Sheriff Russ Kettmann gave the county Board of Supervisors an updated report on the jail situation at the board’s June 16 meeting.

Kettmann said the Jackson County Detention Center is nearly filled to capacity with 10 inmates. In addition, five county inmates are being housed at the Dubuque County Jail, down three inmates from earlier this spring, “so that helps us out a little bit.”

Jackson County pays Dubuque County $60 per prisoner per day, which amounts to $300 per day or $2,100 per week.

The detention center has three cells and a capacity of 12 inmates, including a one-person holding cell typically used to detain a person for a few hours until he or she appears in Magistrate Court.

The sheriff also reported on problems transporting patients who have received temporary court committals to inpatient mental health facilities.


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Maquoketa city employees wanting to retire early would be able to cash in some portion of their accumulated sick leave benefit when they retire, under a proposal being considered by the city council.
The council on Monday night asked its personnel committee to craft a proposed policy that would set rules and benefits of city employees wanting to retire early.
The city has not had an early-retirement policy in recent years.
The issue was triggered by a request from Patrick Fier, who will complete his 25th year on the police department in September.
Fier told the council he wanted to retire under a provision in the state police retirement system that pays benefits for retiring officers who are at least 55 years old with at least 22 years of service “rather than waiting until he has 30-plus years and is age 65.”
In a letter to city officials dated April 24, Fier asked the city to approve an early retirement effective June 26. He proposed that the city pay him $15,000 over three years as a retirement benefit, which he would use toward health care coverage.
Fier calculated that the city would save approximately $30,000 in salary and benefits over the next three years if he retired and was replaced with a younger officer who would receive a lower wage. He proposed that he receive half of the savings as a retirement benefit; the city would retain the other half.
City Manager Brian Wagner referred the request to the council’s personnel committee, which met twice on the topic and sent the request to the full council without making a recommendation.
Fier noted that the issue didn’t get to the council in time for a decision “and put us in a time crunch.”
After a 30-minute discussion, council members said that if the city will offer any kind of retirement incentive, it needs to adopt an overall policy.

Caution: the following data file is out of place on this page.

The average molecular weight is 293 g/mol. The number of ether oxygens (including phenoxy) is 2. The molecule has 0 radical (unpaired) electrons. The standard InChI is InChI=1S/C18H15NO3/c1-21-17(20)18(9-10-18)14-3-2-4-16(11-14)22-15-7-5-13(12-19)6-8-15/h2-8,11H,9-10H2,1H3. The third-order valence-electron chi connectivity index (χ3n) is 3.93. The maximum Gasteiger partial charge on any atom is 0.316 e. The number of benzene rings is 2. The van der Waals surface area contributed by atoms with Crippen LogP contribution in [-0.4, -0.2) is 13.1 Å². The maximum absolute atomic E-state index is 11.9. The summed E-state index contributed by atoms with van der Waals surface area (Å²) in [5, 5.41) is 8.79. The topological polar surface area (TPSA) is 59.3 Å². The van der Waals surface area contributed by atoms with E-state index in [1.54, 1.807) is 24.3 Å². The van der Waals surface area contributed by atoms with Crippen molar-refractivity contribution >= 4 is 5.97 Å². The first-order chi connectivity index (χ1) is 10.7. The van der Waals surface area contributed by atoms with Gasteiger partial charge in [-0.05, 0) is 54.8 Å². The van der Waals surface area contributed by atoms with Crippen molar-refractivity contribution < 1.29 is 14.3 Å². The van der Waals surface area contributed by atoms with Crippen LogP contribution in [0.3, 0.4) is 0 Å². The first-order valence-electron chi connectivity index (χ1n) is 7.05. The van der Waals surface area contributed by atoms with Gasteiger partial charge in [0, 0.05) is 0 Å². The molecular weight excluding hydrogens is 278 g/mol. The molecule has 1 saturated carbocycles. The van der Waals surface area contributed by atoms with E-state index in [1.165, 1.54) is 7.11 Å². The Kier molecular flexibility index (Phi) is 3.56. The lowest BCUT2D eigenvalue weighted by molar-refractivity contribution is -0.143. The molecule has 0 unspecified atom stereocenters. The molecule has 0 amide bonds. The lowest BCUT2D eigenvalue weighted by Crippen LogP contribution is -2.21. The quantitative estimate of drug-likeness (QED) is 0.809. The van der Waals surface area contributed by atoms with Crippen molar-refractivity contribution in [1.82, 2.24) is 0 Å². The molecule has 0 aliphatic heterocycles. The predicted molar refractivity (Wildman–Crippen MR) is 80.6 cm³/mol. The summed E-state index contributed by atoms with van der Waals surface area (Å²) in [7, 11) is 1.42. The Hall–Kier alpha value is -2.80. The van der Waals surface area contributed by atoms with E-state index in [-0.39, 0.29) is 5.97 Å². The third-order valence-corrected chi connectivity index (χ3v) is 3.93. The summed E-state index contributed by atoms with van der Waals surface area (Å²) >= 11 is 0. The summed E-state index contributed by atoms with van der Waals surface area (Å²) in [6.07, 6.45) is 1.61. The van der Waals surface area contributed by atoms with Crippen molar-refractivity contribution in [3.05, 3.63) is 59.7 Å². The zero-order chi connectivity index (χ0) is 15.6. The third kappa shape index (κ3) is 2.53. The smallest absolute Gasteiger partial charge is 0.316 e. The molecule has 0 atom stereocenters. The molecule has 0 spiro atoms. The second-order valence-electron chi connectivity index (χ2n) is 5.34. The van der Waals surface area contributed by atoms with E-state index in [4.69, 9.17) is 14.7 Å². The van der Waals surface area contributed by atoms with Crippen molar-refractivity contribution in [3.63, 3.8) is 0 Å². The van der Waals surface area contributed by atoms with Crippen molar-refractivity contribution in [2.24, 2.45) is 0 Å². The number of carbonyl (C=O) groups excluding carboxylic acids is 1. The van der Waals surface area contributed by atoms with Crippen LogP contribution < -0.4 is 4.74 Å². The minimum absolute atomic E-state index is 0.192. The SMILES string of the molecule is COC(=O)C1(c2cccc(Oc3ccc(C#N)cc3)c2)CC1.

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Program finds a place to call home

Eight area school districts ended months of uncertainty about their behavioral disorder program by joining forces and contracting with Hillcrest Family Services.
The Maquoketa Community School Board Monday night signed an agreement with seven Jackson and Clinton county school districts to form the Eastern Iowa Behavioral Consortium. As part of the agreement, that group will contract for special services with Hillcrest Family Services, based in Dubuque.
The eight districts in the consortium are Bellevue, Andrew, Delwood, Easton Valley, Northeast, Maquoketa, Midland, Central Community in DeWitt and Calamus-Wheatland school districts.
The decision follows months of discussion about whether Maquoketa should renew its service contract with Hillcrest, which already serves the district’s dozen or so students who require special education resources, or start its own program.

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Wednesday, June 17

Couple hosts annual Lunch on the Dairy Farm picnic June 28

Cassidy Moore sips some water before he and his mom, Heather Moore, begin milking. The Moore dairy hosts Lunch on the Dairy Farm June 28.
Cassidy Moore sips some water before he and his mom, Heather Moore, begin milking. The Moore dairy hosts Lunch on the Dairy Farm June 28.

Beef collided with dairy when Brandon and Heather Moore wed. The Iowa boy and Wisconsin girl grew up in families dedicated to their brand of livestock.
The Moores merged the two on their farm, located about five miles north of Maquoketa, and invite the public to tour their dairy operation as part of the sixth annual Jackson/Clinton County Lunch on the Dairy Farm from 1-4 p.m. June 28.